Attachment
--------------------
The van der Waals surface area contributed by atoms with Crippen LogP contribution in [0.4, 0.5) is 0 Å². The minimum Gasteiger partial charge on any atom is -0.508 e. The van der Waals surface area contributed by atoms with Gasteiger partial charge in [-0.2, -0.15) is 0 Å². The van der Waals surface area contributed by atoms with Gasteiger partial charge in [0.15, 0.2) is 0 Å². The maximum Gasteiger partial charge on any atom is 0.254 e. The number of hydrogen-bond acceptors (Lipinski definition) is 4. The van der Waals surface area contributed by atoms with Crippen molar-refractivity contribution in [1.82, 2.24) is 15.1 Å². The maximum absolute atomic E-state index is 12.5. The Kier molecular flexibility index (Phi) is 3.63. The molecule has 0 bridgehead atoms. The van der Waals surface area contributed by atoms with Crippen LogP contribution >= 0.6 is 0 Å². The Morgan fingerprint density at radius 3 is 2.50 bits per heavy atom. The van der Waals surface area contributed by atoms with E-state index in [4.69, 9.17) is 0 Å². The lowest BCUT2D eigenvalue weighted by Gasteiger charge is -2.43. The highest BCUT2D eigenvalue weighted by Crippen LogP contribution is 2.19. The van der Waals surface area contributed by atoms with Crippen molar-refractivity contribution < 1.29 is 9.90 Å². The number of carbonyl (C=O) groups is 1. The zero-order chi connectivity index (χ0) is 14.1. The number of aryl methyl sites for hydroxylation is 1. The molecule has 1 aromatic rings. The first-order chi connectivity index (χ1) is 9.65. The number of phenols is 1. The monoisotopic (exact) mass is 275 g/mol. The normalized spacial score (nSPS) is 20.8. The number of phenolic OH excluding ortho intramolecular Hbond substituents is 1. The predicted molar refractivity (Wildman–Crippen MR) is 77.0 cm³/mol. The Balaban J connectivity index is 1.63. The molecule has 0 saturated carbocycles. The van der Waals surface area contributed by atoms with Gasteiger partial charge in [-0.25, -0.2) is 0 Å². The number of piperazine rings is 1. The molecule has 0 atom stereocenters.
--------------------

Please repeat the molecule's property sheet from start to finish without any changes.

The van der Waals surface area contributed by atoms with Crippen LogP contribution in [0.4, 0.5) is 0 Å². The minimum Gasteiger partial charge on any atom is -0.508 e. The van der Waals surface area contributed by atoms with Gasteiger partial charge in [-0.2, -0.15) is 0 Å². The van der Waals surface area contributed by atoms with Gasteiger partial charge in [0.15, 0.2) is 0 Å². The maximum Gasteiger partial charge on any atom is 0.254 e. The number of hydrogen-bond acceptors (Lipinski definition) is 4. The van der Waals surface area contributed by atoms with Crippen molar-refractivity contribution in [1.82, 2.24) is 15.1 Å². The maximum absolute atomic E-state index is 12.5. The Kier molecular flexibility index (Phi) is 3.63. The molecule has 0 bridgehead atoms. The van der Waals surface area contributed by atoms with Crippen LogP contribution >= 0.6 is 0 Å². The Morgan fingerprint density at radius 3 is 2.50 bits per heavy atom. The van der Waals surface area contributed by atoms with E-state index in [4.69, 9.17) is 0 Å². The lowest BCUT2D eigenvalue weighted by Gasteiger charge is -2.43. The highest BCUT2D eigenvalue weighted by Crippen LogP contribution is 2.19. The van der Waals surface area contributed by atoms with Crippen molar-refractivity contribution < 1.29 is 9.90 Å². The number of carbonyl (C=O) groups is 1. The zero-order chi connectivity index (χ0) is 14.1. The number of aryl methyl sites for hydroxylation is 1. The molecule has 1 aromatic rings. The first-order chi connectivity index (χ1) is 9.65. The number of phenols is 1. The monoisotopic (exact) mass is 275 g/mol. The normalized spacial score (nSPS) is 20.8. The number of phenolic OH excluding ortho intramolecular Hbond substituents is 1. The predicted molar refractivity (Wildman–Crippen MR) is 77.0 cm³/mol. The Balaban J connectivity index is 1.63. The molecule has 0 saturated carbocycles. The van der Waals surface area contributed by atoms with Gasteiger partial charge in [-0.25, -0.2) is 0 Å². The number of piperazine rings is 1. The molecule has 0 atom stereocenters.